• 32. • The resulting chirality of the aldehyde carbon (or keto carbon in ketoses) in the cyclic structure can be either the α- or β- form. This carbon is termed the anomeric carbon, and the α - and β - forms are anomers. Dr. Siham Gritly 32
  • 33. pyranose and furanose ring structures• "Pyranose" is used to refer to the pyran ring structure (6-membered ring with 5 carbons and 1 oxygen) Cyclic sugars that contain a six membered ring are called "pyranoses• For five membered rings (four carbons and 1 oxygen) the structure is a furanose ring. Cyclization is reversible Dr. Siham Gritly 33
  • 34. Cyclic form of glucose is a pyranoseCyclic form of fructose is a furanose• The pyranose ring is formed by the reaction of the hydroxyl group on carbon 5 (C-5) of a sugar with the aldehyde at carbon 1.• This forms an intramolecular hemiacetal.• If reaction is between the C-4 hydroxyl and the aldehyde, a furanose is formed hemiketal.• The pyranose form is more stable than the furanose form, Dr. Siham Gritly 34
  • 35. • glucose forms an intra-molecular hemiacetal by reaction of the aldehyde on C1 with the hydroxyl on C5, forming a six-member pyranose ring, named after the compound pyran Dr. Siham Gritly 35
  • 36. The furanose and pyranose forms of D-glucoseThe furanose forms of D-glucose The pyranose forms of D-glucosefour carbons and 1 oxygen 6-membered ring with 5 carbons and 1 oxygen Dr. Siham Gritly 36
  • 37. glucopyranose The ring structure representations of "Haworth Projections“The pyranose ring is formed by the reaction of the hydroxylgroup on carbon 5 (C-5) of a sugar with the aldehyde at carbon1. This forms an intramolecular hemiacetal Dr. Siham Gritly 37
  • 38. chair configuration of the glucopyranose ringchair configurationThe α and β anomers of glucose chair form.the position of the hydroxyl group (red or green) on theanomeric carbon relative to the CH2OH group bound to carbon5: they are either on the opposite sides (α), or the same side (β). Dr. Siham Gritly 38
  • 39. mutarotation of glucose ringsTwo ring forms of glucose differ in whether the hydroxyl group attached tocarbon number 1 is fixed below (alpha glucose ) or above (beta glucose ) A change in the specific optical rotation of light that takes place in the solutions of freshly prepared sugars; Carbohydrates can change spontaneously between the α and β configurations: a process known as mutarotation. α and β configurations Found in equilibrium and spontaneously are interconverted (mutarotation Dr. Siham Gritly 39
  • 40. Pentose sugar ribose• Ribose is an organic compound with the formula C5H10O5• Ribose constitutes the backbone of RNA, a biopolymer that is the basis of genetic transcription• Once phosphorylated, ribose can become a subunit of ATP, NADH, important in metabolism Dr. Siham Gritly 40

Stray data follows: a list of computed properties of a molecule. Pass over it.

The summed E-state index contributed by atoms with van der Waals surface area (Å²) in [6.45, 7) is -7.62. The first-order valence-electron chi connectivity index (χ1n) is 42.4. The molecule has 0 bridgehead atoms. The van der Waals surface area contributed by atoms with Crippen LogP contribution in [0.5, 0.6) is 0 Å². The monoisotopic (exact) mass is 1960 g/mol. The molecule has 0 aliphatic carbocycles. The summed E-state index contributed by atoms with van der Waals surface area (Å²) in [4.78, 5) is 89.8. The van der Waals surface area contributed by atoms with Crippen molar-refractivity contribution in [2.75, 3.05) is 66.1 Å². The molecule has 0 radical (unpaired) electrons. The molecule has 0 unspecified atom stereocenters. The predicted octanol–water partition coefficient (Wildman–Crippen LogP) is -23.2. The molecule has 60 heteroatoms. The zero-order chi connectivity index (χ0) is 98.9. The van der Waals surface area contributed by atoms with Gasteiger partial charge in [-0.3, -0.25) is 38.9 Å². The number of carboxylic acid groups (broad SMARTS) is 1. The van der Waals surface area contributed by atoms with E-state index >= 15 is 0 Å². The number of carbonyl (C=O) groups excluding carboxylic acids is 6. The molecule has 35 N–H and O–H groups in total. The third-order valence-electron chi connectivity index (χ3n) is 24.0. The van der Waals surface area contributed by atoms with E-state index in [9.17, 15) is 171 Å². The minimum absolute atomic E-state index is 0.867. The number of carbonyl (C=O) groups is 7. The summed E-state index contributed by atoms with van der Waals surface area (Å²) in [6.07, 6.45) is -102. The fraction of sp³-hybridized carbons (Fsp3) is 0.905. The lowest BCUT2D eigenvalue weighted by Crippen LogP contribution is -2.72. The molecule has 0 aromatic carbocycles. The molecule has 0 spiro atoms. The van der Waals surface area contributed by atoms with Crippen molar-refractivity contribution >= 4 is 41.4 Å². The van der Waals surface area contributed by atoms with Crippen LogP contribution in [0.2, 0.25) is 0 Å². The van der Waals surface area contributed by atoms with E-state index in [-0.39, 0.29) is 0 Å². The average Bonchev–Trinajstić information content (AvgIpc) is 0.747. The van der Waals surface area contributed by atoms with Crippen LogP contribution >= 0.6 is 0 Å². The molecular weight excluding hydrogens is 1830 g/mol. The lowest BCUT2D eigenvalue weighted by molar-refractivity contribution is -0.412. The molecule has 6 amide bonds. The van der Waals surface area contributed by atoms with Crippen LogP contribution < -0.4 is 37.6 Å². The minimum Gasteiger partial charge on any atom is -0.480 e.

• 41. Riboseis an aldopentose (a five-carbon aldehyde) Dr. Siham Gritly 41
  • 42. Deoxyribose• deoxyribose, also called d-2-deoxyribose, five- carbon sugar component of DNA (deoxyribonucleic acid), where it alternates with phosphate groups to form the “backbone” of the DNA polymer and binds to nitrogenous bases.• The presence of deoxyribose instead of ribose is one difference between DNA and RNA (ribonucleic acid). Dr. Siham Gritly 42
  • 43. Deoxyribose replacement of the hydroyl group at the C2position with hydrogen, leading to the net loss of an oxygen deoxy. Dr. Siham Gritly 43
  • 44. Disaccharides• Disaccharides; contain two monosaccharides units attached to one another through acetal bonds or as known glycosidic bonds• Covalent bonds between the anomeric hydroxyl of a cyclic sugar and the hydroxyl of a second sugar (or another alcohol containing compound) are termed glycosidic bonds, and the resultant molecules are glycosides.• The linkage of two monosaccharides to form disaccharides involves a glycosidic bond. Several physiogically important disaccharides are sucrose, lactose and maltose Dr. Siham Gritly 44
  • 45. Glycosidic bond• Glycosidic bond are formed between hydroxyl group of one monosaccharide and hydroxyl group of the next with the removal of water• Glycosidic bonds involve the hydroxyl group of the anomeric carbon (keto or aldehyde) of one member of the pair of monosaccharide and hydroxyl group on carbon 4 or 6 of the second member Dr. Siham Gritly 45
  • 46. • Glycosidic bond can be α or β• Glycosidic bonds may be designated• - α 1-4, β 1-4, α 1-6 and so on• Important disaccharides are• 1-maltose• 2-lactose• 3-sucrose Dr. Siham Gritly 46
  • 47. Lactose. This disaccharide is comprise of a galactose linked toglucose via a β-1-4 glycosidic bond. "Milk sugar" - it is theprinciple carbohydrate of milk. Must be broken down intogalactose and glucose by the enzyme lactase. Dr. Siham Gritly 47
  • 48. Sucrose. This disaccharide is glucose-α-1,2-fructose."Table sugar". No free anomeric carbon, therefore, nota reducing sugar. Dr. Siham Gritly 48
  • 49. Maltose. This disaccharide is glucose-α-1,4 glucose."Grain sugar". Formed from the partial hydrolysis ofstarch. Has a free anomeric carbon and is therefore areducing sugar. Dr. Siham Gritly 49